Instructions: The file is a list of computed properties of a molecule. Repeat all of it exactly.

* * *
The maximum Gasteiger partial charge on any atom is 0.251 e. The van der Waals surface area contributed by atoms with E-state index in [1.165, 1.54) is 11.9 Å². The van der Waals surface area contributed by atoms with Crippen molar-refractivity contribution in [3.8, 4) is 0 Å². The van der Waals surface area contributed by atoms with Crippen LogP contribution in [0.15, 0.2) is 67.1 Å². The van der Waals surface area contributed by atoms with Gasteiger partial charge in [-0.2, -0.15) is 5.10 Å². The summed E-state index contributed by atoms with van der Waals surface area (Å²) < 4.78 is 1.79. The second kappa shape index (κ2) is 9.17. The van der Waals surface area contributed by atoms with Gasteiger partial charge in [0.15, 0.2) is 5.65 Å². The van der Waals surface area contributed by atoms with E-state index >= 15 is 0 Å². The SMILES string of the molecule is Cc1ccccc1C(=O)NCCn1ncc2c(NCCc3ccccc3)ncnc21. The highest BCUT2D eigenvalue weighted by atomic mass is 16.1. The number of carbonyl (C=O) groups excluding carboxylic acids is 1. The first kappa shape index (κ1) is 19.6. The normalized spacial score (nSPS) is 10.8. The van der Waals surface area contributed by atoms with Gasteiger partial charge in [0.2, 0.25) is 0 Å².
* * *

The maximum Gasteiger partial charge on any atom is 0.251 e. The van der Waals surface area contributed by atoms with E-state index in [1.165, 1.54) is 11.9 Å². The van der Waals surface area contributed by atoms with Crippen molar-refractivity contribution in [3.8, 4) is 0 Å². The van der Waals surface area contributed by atoms with Crippen LogP contribution in [0.15, 0.2) is 67.1 Å². The van der Waals surface area contributed by atoms with Gasteiger partial charge in [-0.2, -0.15) is 5.10 Å². The summed E-state index contributed by atoms with van der Waals surface area (Å²) < 4.78 is 1.79. The second kappa shape index (κ2) is 9.17. The van der Waals surface area contributed by atoms with Gasteiger partial charge in [0.15, 0.2) is 5.65 Å². The van der Waals surface area contributed by atoms with E-state index >= 15 is 0 Å². The SMILES string of the molecule is Cc1ccccc1C(=O)NCCn1ncc2c(NCCc3ccccc3)ncnc21. The highest BCUT2D eigenvalue weighted by atomic mass is 16.1. The number of carbonyl (C=O) groups excluding carboxylic acids is 1. The first kappa shape index (κ1) is 19.6. The normalized spacial score (nSPS) is 10.8. The van der Waals surface area contributed by atoms with Gasteiger partial charge in [0.2, 0.25) is 0 Å².